This section is from the book "The Professed Cook: Or, The Modern Art Of Cookery, Pastry, And Confectionary", by B. Clermont. Also available from Amazon: The professed cook.
Boil them in Water, then peel and split them in two; marinate awhile in melted Butter, Pepper, Salt, and chopped Shallots; broil slowly with Bread Crumbs, and serve with a Sauce made of a spoonful of Verjuice or Vinegar, a bit of Butter, two spoonfuls of Broth, a little Flour and Nutmeg, and two chopped Shallots; reduce the Sauce to a good Consistence, and serve under the Tongues.
Make a good Puff-paste, and lay in the bottom of the dish some good Forced-meat, made of roasted Poultry, Suet or rasped Lard, chopped Parsley, Mushrooms, Pepper and Salt, and a few fine Spices; upon this place the Tongues cut in two; over them, a good slice of Ham, a little Butter, and a few slices of larding Bacon; finish the Pie and bake it: When done, take out the Lard and Ham, skim the fat off very clean, and add what Sauce you please.
Cut Sheeps Tongues in quarters length-ways, the Tongues being first brazed; put round them a little Forced-meat well seasoned, then roll them up in Paste very thin, and fry as you do Rissolles; serve them dry. They are also served au Gratin, following the same direction as for other kinds of meat.
* Canelon is a diminutive of Canon, viz. a large Gun; this, and all directions under this denomination, are prepared after this manner. Canons and Canelons (in the sense of Cookery) are to each other, as Crépine and Crepinette.
Boil them in Water until you can take out the great Bones; split them to clean properly, and boil them again till they are very tender; dress them in what manner you please, either as a Fricassee of Chicken, or with a Cullis Sauce; taking care to make the Sauce relishing.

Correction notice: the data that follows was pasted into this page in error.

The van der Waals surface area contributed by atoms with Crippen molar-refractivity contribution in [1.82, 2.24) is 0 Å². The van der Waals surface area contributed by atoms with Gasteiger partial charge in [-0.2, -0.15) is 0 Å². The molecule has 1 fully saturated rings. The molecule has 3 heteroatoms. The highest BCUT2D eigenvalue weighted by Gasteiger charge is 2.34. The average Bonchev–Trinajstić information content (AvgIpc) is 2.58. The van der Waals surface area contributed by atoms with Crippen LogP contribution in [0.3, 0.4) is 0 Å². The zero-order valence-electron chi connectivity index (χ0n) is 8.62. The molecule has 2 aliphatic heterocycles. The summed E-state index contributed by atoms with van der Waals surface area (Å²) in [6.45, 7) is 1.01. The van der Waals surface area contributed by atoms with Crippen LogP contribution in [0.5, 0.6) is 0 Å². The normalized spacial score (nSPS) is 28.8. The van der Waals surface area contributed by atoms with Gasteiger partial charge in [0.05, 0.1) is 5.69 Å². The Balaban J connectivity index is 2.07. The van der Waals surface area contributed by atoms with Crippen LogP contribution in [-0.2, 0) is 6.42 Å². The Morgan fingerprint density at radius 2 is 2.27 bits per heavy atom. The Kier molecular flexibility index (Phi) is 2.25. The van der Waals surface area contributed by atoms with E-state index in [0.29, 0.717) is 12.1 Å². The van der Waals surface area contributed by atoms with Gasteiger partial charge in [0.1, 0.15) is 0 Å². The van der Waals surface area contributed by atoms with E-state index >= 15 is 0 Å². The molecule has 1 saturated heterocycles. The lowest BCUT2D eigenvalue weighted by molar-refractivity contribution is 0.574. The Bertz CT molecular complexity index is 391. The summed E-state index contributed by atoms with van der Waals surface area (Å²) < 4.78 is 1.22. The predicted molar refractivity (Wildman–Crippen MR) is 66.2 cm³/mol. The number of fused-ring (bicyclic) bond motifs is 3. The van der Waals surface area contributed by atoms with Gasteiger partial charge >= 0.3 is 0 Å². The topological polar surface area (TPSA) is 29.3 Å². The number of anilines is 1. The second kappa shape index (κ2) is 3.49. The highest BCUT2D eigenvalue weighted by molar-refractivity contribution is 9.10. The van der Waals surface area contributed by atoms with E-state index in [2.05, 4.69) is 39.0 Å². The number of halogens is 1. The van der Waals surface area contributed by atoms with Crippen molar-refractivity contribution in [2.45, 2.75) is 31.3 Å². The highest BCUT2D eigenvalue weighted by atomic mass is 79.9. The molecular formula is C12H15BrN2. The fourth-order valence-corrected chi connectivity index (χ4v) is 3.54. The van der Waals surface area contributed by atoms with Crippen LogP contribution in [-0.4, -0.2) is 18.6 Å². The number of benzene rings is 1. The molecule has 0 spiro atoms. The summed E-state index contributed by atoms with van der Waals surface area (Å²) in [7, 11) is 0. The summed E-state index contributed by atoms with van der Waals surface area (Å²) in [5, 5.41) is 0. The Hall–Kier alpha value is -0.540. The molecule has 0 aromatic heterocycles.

The Trotters brazed very tender with Scraps of Veal, a few bits of Ham, Lard, Spices, and two or three slices of Lemon; take the Leg Bone out, and in the room of it, sticka bit of fried Bread cut pro-portionably; serve with the abovementioned Sauce, which you will find in the Sauce Articles.
The Trotters first boiled in Water, and finished in a good tasted Braze, must be boned without cutting; then roll them in good Forced-meat, and dip them in thick Batter made of Flour, Oil, white Wine, Pepper and Salt; fry them of a good colour, and serve with fried Parsley.
When boiled enough to take out the great Bones, put in their place a Godiveau Forced-meat; finish them in a good Braze, or in a Sainte Menehoult made with a little Milk, a bit of Butter and Flour, and all sorts of sweet Herbs chopped fine; roll them in Bread Crumbs; broil and serve them with a clear sharp Sauce, when brazed very white and tender. You may serve them with Sauce a la Reine, or any other Sauce, when brazed tender. The Sauce gives the name, as out Onions, au Parmesan, au Gratin, etc. etc.